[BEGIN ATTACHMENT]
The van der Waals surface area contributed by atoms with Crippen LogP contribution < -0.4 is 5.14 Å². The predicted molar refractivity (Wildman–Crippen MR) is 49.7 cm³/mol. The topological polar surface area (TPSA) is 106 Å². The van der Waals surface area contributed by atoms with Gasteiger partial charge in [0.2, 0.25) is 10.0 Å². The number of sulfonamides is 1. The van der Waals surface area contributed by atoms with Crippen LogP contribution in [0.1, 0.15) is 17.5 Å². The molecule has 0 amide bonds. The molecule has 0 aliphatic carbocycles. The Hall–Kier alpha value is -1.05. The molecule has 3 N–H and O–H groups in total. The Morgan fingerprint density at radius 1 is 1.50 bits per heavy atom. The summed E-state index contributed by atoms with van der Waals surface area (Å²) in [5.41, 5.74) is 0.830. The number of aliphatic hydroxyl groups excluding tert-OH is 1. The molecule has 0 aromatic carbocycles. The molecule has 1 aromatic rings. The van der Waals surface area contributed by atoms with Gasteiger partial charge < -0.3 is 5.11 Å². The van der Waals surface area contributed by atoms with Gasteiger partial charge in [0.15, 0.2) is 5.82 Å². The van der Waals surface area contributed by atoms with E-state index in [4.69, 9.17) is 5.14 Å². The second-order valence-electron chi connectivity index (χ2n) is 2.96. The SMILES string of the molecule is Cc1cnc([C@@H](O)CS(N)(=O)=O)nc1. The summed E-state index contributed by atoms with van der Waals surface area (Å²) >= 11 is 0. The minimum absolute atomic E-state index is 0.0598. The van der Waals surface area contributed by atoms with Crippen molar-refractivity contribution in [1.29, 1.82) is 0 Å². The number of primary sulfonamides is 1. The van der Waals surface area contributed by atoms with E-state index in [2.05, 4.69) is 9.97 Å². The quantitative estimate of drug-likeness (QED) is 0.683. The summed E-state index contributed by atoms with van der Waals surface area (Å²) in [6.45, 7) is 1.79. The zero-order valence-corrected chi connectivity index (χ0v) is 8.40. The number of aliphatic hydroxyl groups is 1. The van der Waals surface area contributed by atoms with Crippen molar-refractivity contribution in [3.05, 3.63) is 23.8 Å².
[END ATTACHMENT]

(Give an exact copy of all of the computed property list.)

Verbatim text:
The van der Waals surface area contributed by atoms with Crippen LogP contribution < -0.4 is 5.14 Å². The predicted molar refractivity (Wildman–Crippen MR) is 49.7 cm³/mol. The topological polar surface area (TPSA) is 106 Å². The van der Waals surface area contributed by atoms with Gasteiger partial charge in [0.2, 0.25) is 10.0 Å². The number of sulfonamides is 1. The van der Waals surface area contributed by atoms with Crippen LogP contribution in [0.1, 0.15) is 17.5 Å². The molecule has 0 amide bonds. The molecule has 0 aliphatic carbocycles. The Hall–Kier alpha value is -1.05. The molecule has 3 N–H and O–H groups in total. The Morgan fingerprint density at radius 1 is 1.50 bits per heavy atom. The summed E-state index contributed by atoms with van der Waals surface area (Å²) in [5.41, 5.74) is 0.830. The number of aliphatic hydroxyl groups excluding tert-OH is 1. The molecule has 0 aromatic carbocycles. The molecule has 1 aromatic rings. The van der Waals surface area contributed by atoms with Gasteiger partial charge < -0.3 is 5.11 Å². The van der Waals surface area contributed by atoms with Gasteiger partial charge in [0.15, 0.2) is 5.82 Å². The van der Waals surface area contributed by atoms with E-state index in [4.69, 9.17) is 5.14 Å². The second-order valence-electron chi connectivity index (χ2n) is 2.96. The SMILES string of the molecule is Cc1cnc([C@@H](O)CS(N)(=O)=O)nc1. The summed E-state index contributed by atoms with van der Waals surface area (Å²) >= 11 is 0. The minimum absolute atomic E-state index is 0.0598. The van der Waals surface area contributed by atoms with Crippen molar-refractivity contribution in [1.29, 1.82) is 0 Å². The number of primary sulfonamides is 1. The van der Waals surface area contributed by atoms with E-state index in [2.05, 4.69) is 9.97 Å². The quantitative estimate of drug-likeness (QED) is 0.683. The summed E-state index contributed by atoms with van der Waals surface area (Å²) in [6.45, 7) is 1.79. The zero-order valence-corrected chi connectivity index (χ0v) is 8.40. The number of aliphatic hydroxyl groups is 1. The van der Waals surface area contributed by atoms with Crippen molar-refractivity contribution in [3.05, 3.63) is 23.8 Å².